18. 18. What’s this mean for policy? (part II – economic reasoning) • For the analysis of any public policy you need to weigh two things – The degree of market failure – The degree of government failure (or, the ability of government to implement the policy) • For sanitation, the story is mixed – Market failure hard to argue with – Government failure certainly plays a role - the policy in Maharashtra was only partially effective
  19. 19. What’s this mean for policy? …compared to what? • Subsidizing “excludable and rival” goods like food and health care (I’m avoiding the “p” word). • Unclear what the market failure is. The goal of the policy might be to help the poor. – Better to examine which subsidies reach poor – Could be good for food, likely bad for health care. • Both alternatives have serious implementation problems – PDS – PHC’s • And PHC’s don’t seem to do anything
  20. 20. A horserace of determinants of height-for-age: open defecation practices, income and public health care coverage (1) (2) (3) (4) (5) (6) average height-for-age of children under five open defecation -0.635** -0.479** -0.537* -0.485** (1,000 / km²) (0.215) (0.149) (0.230) (0.171) SDP per capita 9.297+ 1.529 0.518 4.792** (4.881) (3.895) (5.982) (1.633) no government -0.0196* -0.0156 -0.0159 -0.00562 facility (0.00872) (0.0104) (0.0106) (0.00419) population density 0.0000144 (0.0000385) intercept -1.605*** -2.066*** -0.908* -0.974+ -0.927 -1.495*** (0.0822) (0.165) (0.396) (0.553) (0.592) (0.206) n (states) 29 29 29 29 29 29 weight population population population population population none Note: I’m cheating here. Only “no government facility” is directly controlled by policy even a little bit.
  21. 21. Over time, same story for defecation (1) (2) (3) (4) NFHS: 1, 2, & 3 1, 2, & 3 1, 2, & 3 2 & 3 height for age, children under 3 open defecation -0.737** -0.868** -0.664** -0.751** (0.111) (0.122) (0.134) (0.129) state FEs • • • round FEs • • n (state- years) 75 75 75 55 R² 0.334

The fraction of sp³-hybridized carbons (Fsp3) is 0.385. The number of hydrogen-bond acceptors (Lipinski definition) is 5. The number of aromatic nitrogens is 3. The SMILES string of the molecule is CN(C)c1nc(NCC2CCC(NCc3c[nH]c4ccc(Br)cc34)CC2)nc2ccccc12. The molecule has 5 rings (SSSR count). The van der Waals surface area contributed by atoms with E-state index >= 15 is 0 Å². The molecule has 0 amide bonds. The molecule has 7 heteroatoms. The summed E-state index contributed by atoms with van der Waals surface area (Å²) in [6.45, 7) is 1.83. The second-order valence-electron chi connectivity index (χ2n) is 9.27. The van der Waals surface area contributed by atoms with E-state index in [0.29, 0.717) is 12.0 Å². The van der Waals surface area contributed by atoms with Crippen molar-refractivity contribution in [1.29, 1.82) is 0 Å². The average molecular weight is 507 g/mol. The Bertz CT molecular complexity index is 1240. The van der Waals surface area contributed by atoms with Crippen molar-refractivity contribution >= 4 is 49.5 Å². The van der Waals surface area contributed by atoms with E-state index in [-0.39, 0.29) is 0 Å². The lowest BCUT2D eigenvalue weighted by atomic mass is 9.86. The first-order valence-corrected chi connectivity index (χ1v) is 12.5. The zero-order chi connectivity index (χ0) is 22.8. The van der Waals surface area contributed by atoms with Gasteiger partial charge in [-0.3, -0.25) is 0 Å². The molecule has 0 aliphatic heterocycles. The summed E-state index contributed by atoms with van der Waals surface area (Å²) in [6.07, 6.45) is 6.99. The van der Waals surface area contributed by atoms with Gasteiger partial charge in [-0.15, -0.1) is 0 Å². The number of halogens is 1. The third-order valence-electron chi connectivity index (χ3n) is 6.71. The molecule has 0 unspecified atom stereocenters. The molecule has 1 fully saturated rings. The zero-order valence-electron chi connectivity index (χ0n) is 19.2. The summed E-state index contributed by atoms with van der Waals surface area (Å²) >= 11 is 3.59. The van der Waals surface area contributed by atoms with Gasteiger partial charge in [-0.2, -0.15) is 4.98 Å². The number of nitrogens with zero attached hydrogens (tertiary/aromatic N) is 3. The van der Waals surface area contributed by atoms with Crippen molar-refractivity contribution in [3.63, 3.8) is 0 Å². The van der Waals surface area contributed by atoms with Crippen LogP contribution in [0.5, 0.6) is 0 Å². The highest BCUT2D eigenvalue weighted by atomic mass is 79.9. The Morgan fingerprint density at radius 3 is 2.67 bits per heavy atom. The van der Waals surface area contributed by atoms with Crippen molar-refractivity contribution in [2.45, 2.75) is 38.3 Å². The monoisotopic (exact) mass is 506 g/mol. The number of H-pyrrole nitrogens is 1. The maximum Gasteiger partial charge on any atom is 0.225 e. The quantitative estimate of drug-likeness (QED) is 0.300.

22. 22. But not for primary health care 0 5 10 15 20 25 30 35 40 45 Significant, right sign Not Significant, right sign Not significant, wrong sign Significant, wrong sign Distribution of t-tests of the variable “any public facility in village” on rural infant and child mortality. All states, various specifications, NFHS 1992, 1998 (propensity score matching)
  23. 23. Weighing market and government failures • Right comparison is with the way policy is actually implemented OR the way it can practically be improved (with explicit, concrete steps for correction) • Wrong comparison is with policies as we wish they could be implemented
  24. 24. Policy recommendations (all things considered) • Do public goods before private • Do things you can do before things you can’t • Sanitation – Clear market failure – Could work • Primary Health Care – Ambiguous market failure – Incredibly hard to do Why worry about sending doctors into the middle of nowhere and expect them to perform before you finish (or barely start) cleaning up the place?